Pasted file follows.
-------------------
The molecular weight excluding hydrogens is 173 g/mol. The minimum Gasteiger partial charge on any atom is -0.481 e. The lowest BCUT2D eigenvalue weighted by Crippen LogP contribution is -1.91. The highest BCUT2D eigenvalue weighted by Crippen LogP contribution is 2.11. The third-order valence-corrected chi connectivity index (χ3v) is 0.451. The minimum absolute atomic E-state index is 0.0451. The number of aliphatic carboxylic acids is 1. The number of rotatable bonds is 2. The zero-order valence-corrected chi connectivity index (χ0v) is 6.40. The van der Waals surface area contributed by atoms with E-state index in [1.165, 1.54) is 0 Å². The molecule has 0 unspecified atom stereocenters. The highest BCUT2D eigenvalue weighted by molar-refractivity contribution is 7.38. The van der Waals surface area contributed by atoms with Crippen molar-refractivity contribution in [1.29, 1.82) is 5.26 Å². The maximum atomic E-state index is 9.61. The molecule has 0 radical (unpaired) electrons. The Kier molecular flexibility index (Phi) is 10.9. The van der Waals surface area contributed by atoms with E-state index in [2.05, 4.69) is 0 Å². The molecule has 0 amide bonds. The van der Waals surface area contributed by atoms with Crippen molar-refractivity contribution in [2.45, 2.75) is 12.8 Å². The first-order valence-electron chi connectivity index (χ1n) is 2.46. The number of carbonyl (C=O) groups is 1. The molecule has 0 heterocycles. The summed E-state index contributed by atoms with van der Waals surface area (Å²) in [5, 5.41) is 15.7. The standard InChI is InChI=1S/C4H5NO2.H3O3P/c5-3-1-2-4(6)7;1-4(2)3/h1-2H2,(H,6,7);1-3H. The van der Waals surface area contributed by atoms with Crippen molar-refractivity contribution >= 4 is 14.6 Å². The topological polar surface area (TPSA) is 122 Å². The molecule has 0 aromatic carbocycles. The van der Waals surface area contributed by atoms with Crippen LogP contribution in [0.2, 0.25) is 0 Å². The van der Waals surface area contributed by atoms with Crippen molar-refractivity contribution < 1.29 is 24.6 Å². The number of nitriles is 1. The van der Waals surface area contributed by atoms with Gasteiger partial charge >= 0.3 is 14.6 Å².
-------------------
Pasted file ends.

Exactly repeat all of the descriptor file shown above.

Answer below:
The molecular weight excluding hydrogens is 173 g/mol. The minimum Gasteiger partial charge on any atom is -0.481 e. The lowest BCUT2D eigenvalue weighted by Crippen LogP contribution is -1.91. The highest BCUT2D eigenvalue weighted by Crippen LogP contribution is 2.11. The third-order valence-corrected chi connectivity index (χ3v) is 0.451. The minimum absolute atomic E-state index is 0.0451. The number of aliphatic carboxylic acids is 1. The number of rotatable bonds is 2. The zero-order valence-corrected chi connectivity index (χ0v) is 6.40. The van der Waals surface area contributed by atoms with E-state index in [1.165, 1.54) is 0 Å². The molecule has 0 unspecified atom stereocenters. The highest BCUT2D eigenvalue weighted by molar-refractivity contribution is 7.38. The van der Waals surface area contributed by atoms with Crippen molar-refractivity contribution in [1.29, 1.82) is 5.26 Å². The maximum atomic E-state index is 9.61. The molecule has 0 radical (unpaired) electrons. The Kier molecular flexibility index (Phi) is 10.9. The van der Waals surface area contributed by atoms with E-state index in [2.05, 4.69) is 0 Å². The molecule has 0 amide bonds. The van der Waals surface area contributed by atoms with Crippen molar-refractivity contribution in [2.45, 2.75) is 12.8 Å². The first-order valence-electron chi connectivity index (χ1n) is 2.46. The number of carbonyl (C=O) groups is 1. The molecule has 0 heterocycles. The summed E-state index contributed by atoms with van der Waals surface area (Å²) in [5, 5.41) is 15.7. The standard InChI is InChI=1S/C4H5NO2.H3O3P/c5-3-1-2-4(6)7;1-4(2)3/h1-2H2,(H,6,7);1-3H. The van der Waals surface area contributed by atoms with Crippen molar-refractivity contribution >= 4 is 14.6 Å². The topological polar surface area (TPSA) is 122 Å². The molecule has 0 aromatic carbocycles. The van der Waals surface area contributed by atoms with Crippen LogP contribution in [0.2, 0.25) is 0 Å². The van der Waals surface area contributed by atoms with Crippen molar-refractivity contribution < 1.29 is 24.6 Å². The number of nitriles is 1. The van der Waals surface area contributed by atoms with Gasteiger partial charge >= 0.3 is 14.6 Å².